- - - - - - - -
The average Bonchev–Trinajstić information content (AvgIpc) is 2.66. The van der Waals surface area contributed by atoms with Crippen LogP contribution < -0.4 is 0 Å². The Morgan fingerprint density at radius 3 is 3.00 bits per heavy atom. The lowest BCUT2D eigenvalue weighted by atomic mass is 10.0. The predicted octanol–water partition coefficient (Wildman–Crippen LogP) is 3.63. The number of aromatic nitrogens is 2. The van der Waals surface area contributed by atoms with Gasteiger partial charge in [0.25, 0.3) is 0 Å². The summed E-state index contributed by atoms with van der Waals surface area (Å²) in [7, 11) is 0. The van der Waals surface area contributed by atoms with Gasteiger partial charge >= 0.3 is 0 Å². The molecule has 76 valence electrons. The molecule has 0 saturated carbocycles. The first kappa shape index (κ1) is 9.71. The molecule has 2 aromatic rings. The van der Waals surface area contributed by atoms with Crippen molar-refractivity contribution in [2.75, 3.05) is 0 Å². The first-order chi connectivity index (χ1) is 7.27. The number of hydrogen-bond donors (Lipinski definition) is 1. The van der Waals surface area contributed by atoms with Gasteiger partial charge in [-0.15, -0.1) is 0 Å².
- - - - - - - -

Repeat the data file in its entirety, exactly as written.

The average Bonchev–Trinajstić information content (AvgIpc) is 2.66. The van der Waals surface area contributed by atoms with Crippen LogP contribution < -0.4 is 0 Å². The Morgan fingerprint density at radius 3 is 3.00 bits per heavy atom. The lowest BCUT2D eigenvalue weighted by atomic mass is 10.0. The predicted octanol–water partition coefficient (Wildman–Crippen LogP) is 3.63. The number of aromatic nitrogens is 2. The van der Waals surface area contributed by atoms with Gasteiger partial charge in [0.25, 0.3) is 0 Å². The summed E-state index contributed by atoms with van der Waals surface area (Å²) in [7, 11) is 0. The van der Waals surface area contributed by atoms with Gasteiger partial charge >= 0.3 is 0 Å². The molecule has 76 valence electrons. The molecule has 0 saturated carbocycles. The first kappa shape index (κ1) is 9.71. The molecule has 2 aromatic rings. The van der Waals surface area contributed by atoms with Crippen molar-refractivity contribution in [2.75, 3.05) is 0 Å². The first-order chi connectivity index (χ1) is 7.27. The number of hydrogen-bond donors (Lipinski definition) is 1. The van der Waals surface area contributed by atoms with Gasteiger partial charge in [-0.15, -0.1) is 0 Å².